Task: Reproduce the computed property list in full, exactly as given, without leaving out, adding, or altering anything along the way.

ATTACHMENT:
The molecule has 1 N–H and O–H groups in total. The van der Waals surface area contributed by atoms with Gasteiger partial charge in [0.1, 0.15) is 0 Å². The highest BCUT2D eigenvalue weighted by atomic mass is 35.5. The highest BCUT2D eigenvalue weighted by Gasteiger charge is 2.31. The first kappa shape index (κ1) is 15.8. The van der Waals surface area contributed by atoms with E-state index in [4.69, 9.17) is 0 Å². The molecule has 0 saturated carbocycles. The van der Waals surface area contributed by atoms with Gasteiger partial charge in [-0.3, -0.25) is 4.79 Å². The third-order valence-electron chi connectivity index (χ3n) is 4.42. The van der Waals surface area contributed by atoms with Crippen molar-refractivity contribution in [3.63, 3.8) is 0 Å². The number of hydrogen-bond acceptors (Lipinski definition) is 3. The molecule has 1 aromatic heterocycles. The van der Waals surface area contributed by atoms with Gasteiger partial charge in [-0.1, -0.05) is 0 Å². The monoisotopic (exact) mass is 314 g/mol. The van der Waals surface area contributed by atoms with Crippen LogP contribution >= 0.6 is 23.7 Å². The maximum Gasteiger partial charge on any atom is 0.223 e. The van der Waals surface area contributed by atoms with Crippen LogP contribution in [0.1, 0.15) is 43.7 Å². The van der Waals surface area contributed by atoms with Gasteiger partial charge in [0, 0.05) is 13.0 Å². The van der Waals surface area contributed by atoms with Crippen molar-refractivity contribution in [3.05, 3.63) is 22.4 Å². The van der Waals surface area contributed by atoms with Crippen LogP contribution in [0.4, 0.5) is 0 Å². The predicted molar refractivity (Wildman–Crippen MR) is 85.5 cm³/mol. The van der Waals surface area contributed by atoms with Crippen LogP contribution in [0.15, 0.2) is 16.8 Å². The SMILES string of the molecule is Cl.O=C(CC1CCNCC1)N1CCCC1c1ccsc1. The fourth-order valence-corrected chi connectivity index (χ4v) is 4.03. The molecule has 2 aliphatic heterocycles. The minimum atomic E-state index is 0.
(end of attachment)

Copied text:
The molecule has 1 N–H and O–H groups in total. The van der Waals surface area contributed by atoms with Gasteiger partial charge in [0.1, 0.15) is 0 Å². The highest BCUT2D eigenvalue weighted by atomic mass is 35.5. The highest BCUT2D eigenvalue weighted by Gasteiger charge is 2.31. The first kappa shape index (κ1) is 15.8. The van der Waals surface area contributed by atoms with E-state index in [4.69, 9.17) is 0 Å². The molecule has 0 saturated carbocycles. The van der Waals surface area contributed by atoms with Gasteiger partial charge in [-0.3, -0.25) is 4.79 Å². The third-order valence-electron chi connectivity index (χ3n) is 4.42. The van der Waals surface area contributed by atoms with Crippen molar-refractivity contribution in [3.63, 3.8) is 0 Å². The number of hydrogen-bond acceptors (Lipinski definition) is 3. The molecule has 1 aromatic heterocycles. The van der Waals surface area contributed by atoms with Gasteiger partial charge in [-0.1, -0.05) is 0 Å². The monoisotopic (exact) mass is 314 g/mol. The van der Waals surface area contributed by atoms with Crippen LogP contribution >= 0.6 is 23.7 Å². The maximum Gasteiger partial charge on any atom is 0.223 e. The van der Waals surface area contributed by atoms with Crippen LogP contribution in [0.1, 0.15) is 43.7 Å². The van der Waals surface area contributed by atoms with Gasteiger partial charge in [0, 0.05) is 13.0 Å². The van der Waals surface area contributed by atoms with Crippen molar-refractivity contribution in [3.05, 3.63) is 22.4 Å². The van der Waals surface area contributed by atoms with Crippen LogP contribution in [0.4, 0.5) is 0 Å². The predicted molar refractivity (Wildman–Crippen MR) is 85.5 cm³/mol. The van der Waals surface area contributed by atoms with Crippen LogP contribution in [0.15, 0.2) is 16.8 Å². The SMILES string of the molecule is Cl.O=C(CC1CCNCC1)N1CCCC1c1ccsc1. The fourth-order valence-corrected chi connectivity index (χ4v) is 4.03. The molecule has 2 aliphatic heterocycles. The minimum atomic E-state index is 0.